Kindle Up

I’ve had the Amazon Kindle for just over two weeks. Having followed E Ink for a few years and having played with the Sony Reader, I was a skeptic. Not so much now. A few observations:

  • It is smaller and less odd looking than it appears in photos. This is attributable to the angles used to acheive the form factor.
  • The display, as anticipated, is great, even in direct sunlight.
  • The design and usability are quite good; there is some unpredictable latency.
  • While “always on” it lacks simple sharing functionality, presumably because of DRM.
  • Whispernet makes it a standalone device- I’ve not had a need to tether it to my laptop.
  • The overall portability makes it great for business travel.

The business model has been beaten tirelessly (and often not well), so I won’t address it other than to suggest that anyone who still uses Gilette as a proxy for a consumables business model should pick up a head cleaner for his/her VCR next time he/she is at the local radio store.

Critics who pan the device for lacking a color display are missing the point. The baseline here is ink and paper and a bound publication or newspaper.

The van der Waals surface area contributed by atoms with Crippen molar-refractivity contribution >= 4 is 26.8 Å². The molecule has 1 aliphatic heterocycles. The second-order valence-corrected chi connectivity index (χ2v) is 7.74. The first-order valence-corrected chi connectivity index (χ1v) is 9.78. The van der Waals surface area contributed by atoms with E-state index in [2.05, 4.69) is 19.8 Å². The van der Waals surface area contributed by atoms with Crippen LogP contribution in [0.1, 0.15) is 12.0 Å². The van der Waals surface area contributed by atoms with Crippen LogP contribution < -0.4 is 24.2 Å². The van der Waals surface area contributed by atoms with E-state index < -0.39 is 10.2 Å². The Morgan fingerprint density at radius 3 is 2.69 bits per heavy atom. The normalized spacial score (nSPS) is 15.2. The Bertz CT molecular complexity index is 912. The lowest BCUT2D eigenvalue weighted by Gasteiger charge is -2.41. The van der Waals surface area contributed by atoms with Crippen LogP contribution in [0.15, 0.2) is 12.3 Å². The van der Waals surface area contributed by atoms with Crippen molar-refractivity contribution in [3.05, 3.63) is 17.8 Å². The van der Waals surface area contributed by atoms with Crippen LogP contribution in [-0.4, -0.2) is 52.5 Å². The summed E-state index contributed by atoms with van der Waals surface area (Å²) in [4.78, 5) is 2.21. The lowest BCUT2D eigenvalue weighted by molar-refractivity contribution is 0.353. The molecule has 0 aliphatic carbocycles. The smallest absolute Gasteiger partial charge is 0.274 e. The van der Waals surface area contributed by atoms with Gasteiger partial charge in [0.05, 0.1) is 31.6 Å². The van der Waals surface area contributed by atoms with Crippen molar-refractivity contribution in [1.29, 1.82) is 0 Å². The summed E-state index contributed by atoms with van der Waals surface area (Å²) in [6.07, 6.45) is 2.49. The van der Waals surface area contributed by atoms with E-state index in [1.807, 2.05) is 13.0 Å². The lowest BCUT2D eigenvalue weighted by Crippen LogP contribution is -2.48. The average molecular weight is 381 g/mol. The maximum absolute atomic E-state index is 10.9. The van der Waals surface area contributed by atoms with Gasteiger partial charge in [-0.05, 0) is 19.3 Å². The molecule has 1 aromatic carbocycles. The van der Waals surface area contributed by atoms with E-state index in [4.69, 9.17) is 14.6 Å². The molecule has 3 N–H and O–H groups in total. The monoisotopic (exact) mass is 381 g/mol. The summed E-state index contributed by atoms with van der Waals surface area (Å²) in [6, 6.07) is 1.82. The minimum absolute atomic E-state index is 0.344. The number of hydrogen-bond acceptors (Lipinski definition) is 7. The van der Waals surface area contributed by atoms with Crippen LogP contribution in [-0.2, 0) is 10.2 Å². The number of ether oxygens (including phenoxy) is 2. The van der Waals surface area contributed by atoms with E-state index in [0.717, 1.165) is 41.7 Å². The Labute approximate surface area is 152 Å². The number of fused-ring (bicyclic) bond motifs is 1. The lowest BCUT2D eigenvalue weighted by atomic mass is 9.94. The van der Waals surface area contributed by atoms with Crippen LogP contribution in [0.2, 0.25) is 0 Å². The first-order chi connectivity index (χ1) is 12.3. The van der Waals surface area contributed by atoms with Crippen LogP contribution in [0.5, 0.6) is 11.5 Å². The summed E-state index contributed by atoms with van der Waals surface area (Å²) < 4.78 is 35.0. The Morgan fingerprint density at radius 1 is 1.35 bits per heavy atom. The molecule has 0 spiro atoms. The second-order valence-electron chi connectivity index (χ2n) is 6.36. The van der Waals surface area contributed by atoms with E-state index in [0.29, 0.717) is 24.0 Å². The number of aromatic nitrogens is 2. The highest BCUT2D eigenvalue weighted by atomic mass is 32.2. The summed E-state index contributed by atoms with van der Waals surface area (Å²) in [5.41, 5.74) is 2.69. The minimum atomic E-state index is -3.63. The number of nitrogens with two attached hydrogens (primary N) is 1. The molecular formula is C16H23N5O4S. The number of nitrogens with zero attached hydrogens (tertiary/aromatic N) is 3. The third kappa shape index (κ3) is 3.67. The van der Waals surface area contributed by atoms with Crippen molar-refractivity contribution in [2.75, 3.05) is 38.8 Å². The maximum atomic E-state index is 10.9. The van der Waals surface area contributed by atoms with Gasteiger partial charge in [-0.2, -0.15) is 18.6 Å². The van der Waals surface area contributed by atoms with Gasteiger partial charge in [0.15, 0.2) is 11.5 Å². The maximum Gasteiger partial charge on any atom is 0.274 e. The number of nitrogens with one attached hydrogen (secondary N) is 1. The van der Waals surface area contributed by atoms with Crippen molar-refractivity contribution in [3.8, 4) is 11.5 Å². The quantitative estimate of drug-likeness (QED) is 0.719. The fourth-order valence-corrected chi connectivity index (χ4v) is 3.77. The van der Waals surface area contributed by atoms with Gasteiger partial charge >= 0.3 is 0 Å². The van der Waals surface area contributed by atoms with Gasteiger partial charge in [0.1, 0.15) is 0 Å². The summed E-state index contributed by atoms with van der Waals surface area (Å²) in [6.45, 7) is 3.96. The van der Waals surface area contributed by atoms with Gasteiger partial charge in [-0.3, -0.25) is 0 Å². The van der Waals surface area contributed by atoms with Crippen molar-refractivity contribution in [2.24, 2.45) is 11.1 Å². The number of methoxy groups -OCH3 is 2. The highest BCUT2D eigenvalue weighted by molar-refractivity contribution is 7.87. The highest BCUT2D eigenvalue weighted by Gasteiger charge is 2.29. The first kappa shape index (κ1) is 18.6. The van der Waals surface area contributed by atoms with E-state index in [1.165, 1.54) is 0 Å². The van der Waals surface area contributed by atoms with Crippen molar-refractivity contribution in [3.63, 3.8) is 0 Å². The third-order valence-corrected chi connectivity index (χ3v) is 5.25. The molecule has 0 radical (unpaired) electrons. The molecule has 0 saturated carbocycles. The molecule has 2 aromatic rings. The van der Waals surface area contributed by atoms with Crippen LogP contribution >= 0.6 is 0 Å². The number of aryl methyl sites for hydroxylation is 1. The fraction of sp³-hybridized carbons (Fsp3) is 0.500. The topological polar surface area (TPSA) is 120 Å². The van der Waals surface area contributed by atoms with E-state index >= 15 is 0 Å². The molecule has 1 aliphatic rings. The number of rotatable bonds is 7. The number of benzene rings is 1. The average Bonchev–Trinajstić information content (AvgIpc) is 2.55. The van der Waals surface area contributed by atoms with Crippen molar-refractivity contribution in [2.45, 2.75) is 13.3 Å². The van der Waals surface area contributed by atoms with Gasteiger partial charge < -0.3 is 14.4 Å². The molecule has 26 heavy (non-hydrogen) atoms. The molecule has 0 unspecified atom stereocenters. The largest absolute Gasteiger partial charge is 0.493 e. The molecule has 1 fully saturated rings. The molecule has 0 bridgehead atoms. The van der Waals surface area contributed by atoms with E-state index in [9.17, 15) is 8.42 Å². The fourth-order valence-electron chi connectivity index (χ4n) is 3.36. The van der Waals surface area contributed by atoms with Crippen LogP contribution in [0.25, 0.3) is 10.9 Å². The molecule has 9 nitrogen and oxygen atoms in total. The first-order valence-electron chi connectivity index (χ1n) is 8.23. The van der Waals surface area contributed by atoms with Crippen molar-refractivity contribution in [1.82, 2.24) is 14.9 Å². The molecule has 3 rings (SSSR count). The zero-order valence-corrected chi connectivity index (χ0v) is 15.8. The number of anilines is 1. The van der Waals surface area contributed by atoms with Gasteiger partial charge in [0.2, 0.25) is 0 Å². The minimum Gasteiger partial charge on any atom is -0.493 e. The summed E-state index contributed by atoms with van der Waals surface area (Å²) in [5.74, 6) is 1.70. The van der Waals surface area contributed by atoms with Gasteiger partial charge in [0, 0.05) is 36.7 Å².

Outside of typography, print publishing has arguably seen no consumer-facing innovation or product management for the last five centuries (graphic designers will likely disagree). This, coupled with the fact that most coporeal publications are buried in artifacts of production and efficiency (or lack thereof), means that the reading experience has never been about the reader. The Kindle is meaningful attempt to change that.

Will authors, publisher, and rights holders follow suit quickly enough (or at all) to make the Kindle a success in the mass market? I won’t speculate. For the moment, the Kindle has a spot on my nightstand.

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